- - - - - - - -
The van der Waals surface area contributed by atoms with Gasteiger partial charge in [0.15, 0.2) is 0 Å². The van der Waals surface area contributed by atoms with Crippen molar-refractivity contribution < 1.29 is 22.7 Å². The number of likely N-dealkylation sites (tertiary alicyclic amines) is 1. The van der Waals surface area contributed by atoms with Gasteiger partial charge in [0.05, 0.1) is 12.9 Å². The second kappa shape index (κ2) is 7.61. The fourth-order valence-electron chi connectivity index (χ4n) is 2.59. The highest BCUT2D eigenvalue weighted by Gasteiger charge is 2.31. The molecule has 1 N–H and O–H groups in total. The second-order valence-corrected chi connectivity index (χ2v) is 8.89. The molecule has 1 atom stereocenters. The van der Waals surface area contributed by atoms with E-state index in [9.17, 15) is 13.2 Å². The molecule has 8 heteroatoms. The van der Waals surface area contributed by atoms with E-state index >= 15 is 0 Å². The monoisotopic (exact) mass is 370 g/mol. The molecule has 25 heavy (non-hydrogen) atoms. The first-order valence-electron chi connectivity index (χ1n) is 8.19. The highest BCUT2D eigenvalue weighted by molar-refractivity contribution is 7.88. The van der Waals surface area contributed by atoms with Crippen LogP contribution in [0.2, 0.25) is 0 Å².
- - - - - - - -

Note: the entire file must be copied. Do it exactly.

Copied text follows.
The van der Waals surface area contributed by atoms with Gasteiger partial charge in [0.15, 0.2) is 0 Å². The van der Waals surface area contributed by atoms with Crippen molar-refractivity contribution < 1.29 is 22.7 Å². The number of likely N-dealkylation sites (tertiary alicyclic amines) is 1. The van der Waals surface area contributed by atoms with Gasteiger partial charge in [0.05, 0.1) is 12.9 Å². The second kappa shape index (κ2) is 7.61. The fourth-order valence-electron chi connectivity index (χ4n) is 2.59. The highest BCUT2D eigenvalue weighted by Gasteiger charge is 2.31. The molecule has 1 N–H and O–H groups in total. The second-order valence-corrected chi connectivity index (χ2v) is 8.89. The molecule has 1 atom stereocenters. The van der Waals surface area contributed by atoms with E-state index in [9.17, 15) is 13.2 Å². The molecule has 8 heteroatoms. The van der Waals surface area contributed by atoms with E-state index >= 15 is 0 Å². The monoisotopic (exact) mass is 370 g/mol. The molecule has 25 heavy (non-hydrogen) atoms. The first-order valence-electron chi connectivity index (χ1n) is 8.19. The highest BCUT2D eigenvalue weighted by molar-refractivity contribution is 7.88. The van der Waals surface area contributed by atoms with Crippen LogP contribution in [0.2, 0.25) is 0 Å².